OSSOS. XII. Variability Studies of 65 Trans-Neptunian Objects Using the Hyper Suprime-Cam
Benecchi, Susan D.
Eduardo, Marielle R.
Schwamb, Megan E.
Lehner, Matthew J.
Bannister, Michele T.
Gladman, Brett J.
Gwyn, Stephen D. J.
AffiliationUniv Arizona, Lunar & Planetary Lab
MetadataShow full item record
PublisherIOP PUBLISHING LTD
CitationMike Alexandersen et al 2019 ApJS 244 19
RightsCopyright © 2019. The American Astronomical Society. All rights reserved.
Collection InformationThis item from the UA Faculty Publications collection is made available by the University of Arizona with support from the University of Arizona Libraries. If you have questions, please contact us at firstname.lastname@example.org.
AbstractWe present variability measurements and partial light curves of trans-Neptunian objects (TNOs) from a two-night pilot study using Hyper Suprime-Cam (HSC) on the Subaru Telescope (Maunakea, Hawaii, USA). Subaru's large aperture (8 m) and HSC's large field of view (1.77 deg(2)) allow us to obtain measurements of multiple objects with a range of magnitudes in each telescope pointing. We observed 65 objects with in, m(r )= 22.6-25.5 mag in just six pointings, allowing 20-24 visits of each pointing over the two nights. Our sample, all discovered in the recent Outer Solar System Origins Survey (OSSOS), spans absolute magnitudes of H-r = 6.2-10.8 mag and thus investigates smaller objects than previous light curve projects have typically studied. Our data supports the existence of a correlation between the light curve amplitude and absolute magnitude seen in other works but does not support a correlation between the amplitude and orbital inclination. Our sample includes a number of objects from different dynamical populations within the trans-Neptunian region, but we do not find any relationship between variability and the dynamical class. We were only able to estimate periods for 12 objects in the sample and found that a longer baseline of observations is required for a reliable period analysis. We find that 31 objects (just under half of our sample) have variability of Delta(mag) greater than 0.4 mag during all of the observations; in smaller 1.25 hr, 1.85 hr, and 2.45 hr windows, the median Delta(mag) is 0.13, 0.16, and 0.19 mag, respectively. The fact that variability on this scale is common for small TNOs has important implications for discovery surveys (such as OSSOS or the Large Synoptic Survey Telescope) and color measurements.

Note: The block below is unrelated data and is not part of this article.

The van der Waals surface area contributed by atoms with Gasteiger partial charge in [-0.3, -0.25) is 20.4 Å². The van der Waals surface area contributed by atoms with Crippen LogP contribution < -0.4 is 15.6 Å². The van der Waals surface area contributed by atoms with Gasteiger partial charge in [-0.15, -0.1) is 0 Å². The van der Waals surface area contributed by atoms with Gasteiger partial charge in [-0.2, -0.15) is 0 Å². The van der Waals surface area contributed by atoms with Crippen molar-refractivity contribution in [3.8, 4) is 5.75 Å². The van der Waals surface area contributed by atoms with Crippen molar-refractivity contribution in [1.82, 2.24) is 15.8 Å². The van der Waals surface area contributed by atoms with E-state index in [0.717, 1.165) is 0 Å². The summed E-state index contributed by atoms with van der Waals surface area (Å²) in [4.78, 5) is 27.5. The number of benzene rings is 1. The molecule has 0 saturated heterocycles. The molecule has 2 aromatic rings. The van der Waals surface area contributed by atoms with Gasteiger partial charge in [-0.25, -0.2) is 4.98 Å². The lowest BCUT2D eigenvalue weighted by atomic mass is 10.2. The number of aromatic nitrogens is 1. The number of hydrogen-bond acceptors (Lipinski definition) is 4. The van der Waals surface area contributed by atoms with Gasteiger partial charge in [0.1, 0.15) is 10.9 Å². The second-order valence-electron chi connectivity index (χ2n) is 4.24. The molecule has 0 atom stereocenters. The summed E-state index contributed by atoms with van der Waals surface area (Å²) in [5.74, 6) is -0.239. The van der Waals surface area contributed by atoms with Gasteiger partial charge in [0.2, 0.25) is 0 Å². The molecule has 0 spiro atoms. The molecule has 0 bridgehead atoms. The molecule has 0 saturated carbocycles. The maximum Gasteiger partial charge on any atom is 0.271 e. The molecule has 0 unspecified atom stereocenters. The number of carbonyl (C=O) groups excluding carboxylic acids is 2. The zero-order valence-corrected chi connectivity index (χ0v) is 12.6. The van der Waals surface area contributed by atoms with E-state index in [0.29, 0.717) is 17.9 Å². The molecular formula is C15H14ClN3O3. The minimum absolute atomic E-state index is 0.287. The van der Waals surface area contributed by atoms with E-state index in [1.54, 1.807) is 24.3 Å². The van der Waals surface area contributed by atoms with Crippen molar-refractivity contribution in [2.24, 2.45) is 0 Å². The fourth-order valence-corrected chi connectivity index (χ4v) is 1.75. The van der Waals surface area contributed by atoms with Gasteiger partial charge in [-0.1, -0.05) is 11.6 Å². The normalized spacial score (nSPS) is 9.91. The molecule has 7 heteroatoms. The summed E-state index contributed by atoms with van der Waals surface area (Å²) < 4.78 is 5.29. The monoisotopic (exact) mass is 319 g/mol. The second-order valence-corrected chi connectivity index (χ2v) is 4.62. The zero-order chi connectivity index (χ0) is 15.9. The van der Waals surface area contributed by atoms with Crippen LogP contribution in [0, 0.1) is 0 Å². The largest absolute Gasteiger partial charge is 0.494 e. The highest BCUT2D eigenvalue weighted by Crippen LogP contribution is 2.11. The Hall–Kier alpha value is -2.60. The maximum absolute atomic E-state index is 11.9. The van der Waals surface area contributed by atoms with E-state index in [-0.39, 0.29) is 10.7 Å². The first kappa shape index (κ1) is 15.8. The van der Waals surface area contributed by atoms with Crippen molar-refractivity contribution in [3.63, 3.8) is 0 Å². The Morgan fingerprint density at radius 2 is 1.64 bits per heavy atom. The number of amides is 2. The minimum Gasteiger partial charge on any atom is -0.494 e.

VersionFinal published version
SponsorsCanadian Space Agency; Gemini Observatory; UK STFCScience & Technology Facilities Council (STFC) [ST/L000709/1]; NASANational Aeronautics & Space Administration (NASA) [NNX14AG93G, NNX15AH59G, NNX15AE04G, NNX08AR22G]; ASIAA summer student program; Chandra X-ray Science Center (CXC); High Energy Astrophysics Science Archive Center (HEASARC); James Webb Space Telescope Mission office at the Space Telescope Science Institute for 3D visualization; National Science FoundationNational Science Foundation (NSF) [AST-1238877]